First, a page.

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Czechs Mark Half A Century Since Jan Palach's Self-Immolation

A photo of Jan Palach at his grave in Prague. (file photo)

Czechs have been marking 50 years since student Jan Palach set himself on fire in downtown Prague in an act of revolt in the aftermath of the 1968 Soviet invasion.

Palach, who was 20, went to Wenceslas Square on January 16, 1969, poured petrol over his head and set himself on fire. He died three days later of his burns.

The student of economics and philosophy left a letter behind calling for the end of censorship and Soviet propaganda, and for a general strike.

Dozens of public events were held across the Czech Republic on January 16, including a concert alongside an exhibition in Wenceslas Square and the unveiling of a memorial plaque at Charles University, where Palach studied. Marches with lights were held in the evening.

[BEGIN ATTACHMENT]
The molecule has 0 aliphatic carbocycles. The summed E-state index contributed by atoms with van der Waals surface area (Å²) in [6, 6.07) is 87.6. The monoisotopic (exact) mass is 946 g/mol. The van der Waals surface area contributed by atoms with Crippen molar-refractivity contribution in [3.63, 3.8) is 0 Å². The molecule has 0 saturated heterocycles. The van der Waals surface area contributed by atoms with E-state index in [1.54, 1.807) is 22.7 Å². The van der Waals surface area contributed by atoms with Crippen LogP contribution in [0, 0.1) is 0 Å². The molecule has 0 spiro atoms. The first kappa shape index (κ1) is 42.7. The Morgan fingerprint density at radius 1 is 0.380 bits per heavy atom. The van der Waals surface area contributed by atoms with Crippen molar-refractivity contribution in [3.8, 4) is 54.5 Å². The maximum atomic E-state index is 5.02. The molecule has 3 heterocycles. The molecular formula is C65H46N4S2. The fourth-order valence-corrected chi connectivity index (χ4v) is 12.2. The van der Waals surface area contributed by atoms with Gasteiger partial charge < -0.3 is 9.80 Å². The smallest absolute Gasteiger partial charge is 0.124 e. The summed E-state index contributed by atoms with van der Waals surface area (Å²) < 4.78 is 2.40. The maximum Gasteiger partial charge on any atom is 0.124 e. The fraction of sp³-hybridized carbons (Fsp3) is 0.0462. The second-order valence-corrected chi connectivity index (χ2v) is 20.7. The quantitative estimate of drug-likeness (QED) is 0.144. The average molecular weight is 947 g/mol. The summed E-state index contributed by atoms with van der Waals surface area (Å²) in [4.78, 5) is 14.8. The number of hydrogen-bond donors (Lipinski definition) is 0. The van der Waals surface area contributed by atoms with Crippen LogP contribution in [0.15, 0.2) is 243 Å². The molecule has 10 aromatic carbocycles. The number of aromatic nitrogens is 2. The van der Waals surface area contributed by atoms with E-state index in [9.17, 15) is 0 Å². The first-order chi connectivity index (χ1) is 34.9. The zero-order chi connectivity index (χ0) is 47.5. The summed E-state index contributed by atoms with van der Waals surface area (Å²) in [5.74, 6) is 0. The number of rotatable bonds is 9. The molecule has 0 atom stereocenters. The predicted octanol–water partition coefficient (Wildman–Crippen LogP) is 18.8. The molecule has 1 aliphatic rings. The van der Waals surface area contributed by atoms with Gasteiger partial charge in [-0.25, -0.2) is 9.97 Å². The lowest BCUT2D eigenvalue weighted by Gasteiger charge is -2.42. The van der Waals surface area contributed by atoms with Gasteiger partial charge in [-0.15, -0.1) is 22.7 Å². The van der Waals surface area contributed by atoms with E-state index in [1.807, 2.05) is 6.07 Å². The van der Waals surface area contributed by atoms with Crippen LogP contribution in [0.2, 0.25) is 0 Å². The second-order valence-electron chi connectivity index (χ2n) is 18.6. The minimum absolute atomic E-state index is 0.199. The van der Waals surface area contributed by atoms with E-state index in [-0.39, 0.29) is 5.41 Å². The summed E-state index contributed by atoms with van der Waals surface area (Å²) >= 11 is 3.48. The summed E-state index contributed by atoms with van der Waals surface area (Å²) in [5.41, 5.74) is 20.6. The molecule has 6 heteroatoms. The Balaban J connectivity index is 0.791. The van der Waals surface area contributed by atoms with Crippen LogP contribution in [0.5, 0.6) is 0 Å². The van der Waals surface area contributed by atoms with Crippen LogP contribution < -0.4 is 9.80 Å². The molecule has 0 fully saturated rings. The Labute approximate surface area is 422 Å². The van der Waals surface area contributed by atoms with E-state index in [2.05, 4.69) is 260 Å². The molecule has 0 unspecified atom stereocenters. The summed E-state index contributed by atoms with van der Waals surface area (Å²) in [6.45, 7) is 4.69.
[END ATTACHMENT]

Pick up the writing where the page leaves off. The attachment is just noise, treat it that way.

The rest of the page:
Palach called himself "Torch no. 1" in his letter, giving the impression that he was a part of a larger group which in fact did not exist.

"People must fight against the evil they feel equal to measure up to at that moment," Palach said before he died in hospital on January 19.

On the 20th anniversary of Palach's death in January 1989, thousands protested in the biggest antigovernment demonstrations in two decades.

They were violently dispersed by police, but months later, communism was toppled in the Velvet Revolution.

Other dissidents in the Eastern bloc, before and after Palach, took the same desperate action to protest the Soviet-led invasion of Czechoslovakia.

Flames Of Protest: The Wave Of Self-Immolations Against Soviet Tanks
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With reporting by Reuters